Download Free Simplicial Homotopy Theory Modern Birkhauser Classics Book in PDF and EPUB Free Download. You can read online Simplicial Homotopy Theory Modern Birkhauser Classics and write the review.

Since the beginning of the modern era of algebraic topology, simplicial methods have been used systematically and effectively for both computation and basic theory. With the development of Quillen's concept of a closed model category and, in particular, a simplicial model category, this collection of methods has become the primary way to describe non-abelian homological algebra and to address homotopy-theoretical issues in a variety of fields, including algebraic K-theory. This book supplies a modern exposition of these ideas, emphasizing model category theoretical techniques. Discussed here are the homotopy theory of simplicial sets, and other basic topics such as simplicial groups, Postnikov towers, and bisimplicial sets. The more advanced material includes homotopy limits and colimits, localization with respect to a map and with respect to a homology theory, cosimplicial spaces, and homotopy coherence. Interspersed throughout are many results and ideas well-known to experts, but uncollected in the literature. Intended for second-year graduate students and beyond, this book introduces many of the basic tools of modern homotopy theory. An extensive background in topology is not assumed. Reviews: "... a book filling an obvious gap in the literature and the authors have done an excellent job on it. No monograph or expository paper has been published on this topic in the last twenty-eight years." - Analele Universitatii din Timisoara "... is clearly presented and a brief summary preceding every chapter is useful to the reader. The book should prove enlightening to a broad range of readers including prospective students and researchers who want to apply simplicial techniques for whatever reason." - Zentralblatt MATH "... they succeed. The book is an excellent account of simplicial homotopy theory from a modern point of view [...] The book is well written. [...] The book can be highly recommended to anybody who wants to learn and to apply simplicial techniques and/or the theory of (simplicial) closed model categories." - Mathematical Reviews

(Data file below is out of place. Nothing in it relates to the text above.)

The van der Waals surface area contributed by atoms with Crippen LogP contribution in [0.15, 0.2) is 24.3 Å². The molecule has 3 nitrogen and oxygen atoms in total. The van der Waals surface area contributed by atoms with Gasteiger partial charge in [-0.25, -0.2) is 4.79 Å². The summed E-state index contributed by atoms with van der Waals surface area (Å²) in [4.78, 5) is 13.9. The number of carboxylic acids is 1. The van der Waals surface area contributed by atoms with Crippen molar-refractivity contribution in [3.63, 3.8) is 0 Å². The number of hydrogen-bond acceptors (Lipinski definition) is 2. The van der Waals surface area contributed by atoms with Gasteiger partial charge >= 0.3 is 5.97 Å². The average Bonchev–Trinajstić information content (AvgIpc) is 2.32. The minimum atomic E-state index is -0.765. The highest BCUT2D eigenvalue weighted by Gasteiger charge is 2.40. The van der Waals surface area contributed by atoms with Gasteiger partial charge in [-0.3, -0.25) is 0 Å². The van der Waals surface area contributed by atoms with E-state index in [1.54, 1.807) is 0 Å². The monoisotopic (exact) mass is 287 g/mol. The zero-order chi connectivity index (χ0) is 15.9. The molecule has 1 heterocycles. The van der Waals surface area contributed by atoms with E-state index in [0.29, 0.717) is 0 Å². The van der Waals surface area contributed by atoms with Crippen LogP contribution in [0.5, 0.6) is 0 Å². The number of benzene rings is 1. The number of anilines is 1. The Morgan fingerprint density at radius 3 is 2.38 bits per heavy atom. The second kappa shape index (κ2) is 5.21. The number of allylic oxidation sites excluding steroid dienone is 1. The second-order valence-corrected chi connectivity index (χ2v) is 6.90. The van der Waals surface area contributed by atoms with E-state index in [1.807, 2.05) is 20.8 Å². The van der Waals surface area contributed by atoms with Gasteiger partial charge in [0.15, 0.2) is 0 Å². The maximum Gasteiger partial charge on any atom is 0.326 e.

Despite its long history and stunning experimental successes, the mathematical foundation of perturbative quantum field theory is still a subject of ongoing research. This book aims at presenting some of the most recent advances in the field, and at reflecting the diversity of approaches and tools invented and currently employed. Both leading experts and comparative newcomers to the field present their latest findings, helping readers to gain a better understanding of not only quantum but also classical field theories. Though the book offers a valuable resource for mathematicians and physicists alike, the focus is more on mathematical developments. This volume consists of four parts: The first Part covers local aspects of perturbative quantum field theory, with an emphasis on the axiomatization of the algebra behind the operator product expansion. The second Part highlights Chern-Simons gauge theories, while the third examines (semi-)classical field theories. In closing, Part 4 addresses factorization homology and factorization algebras.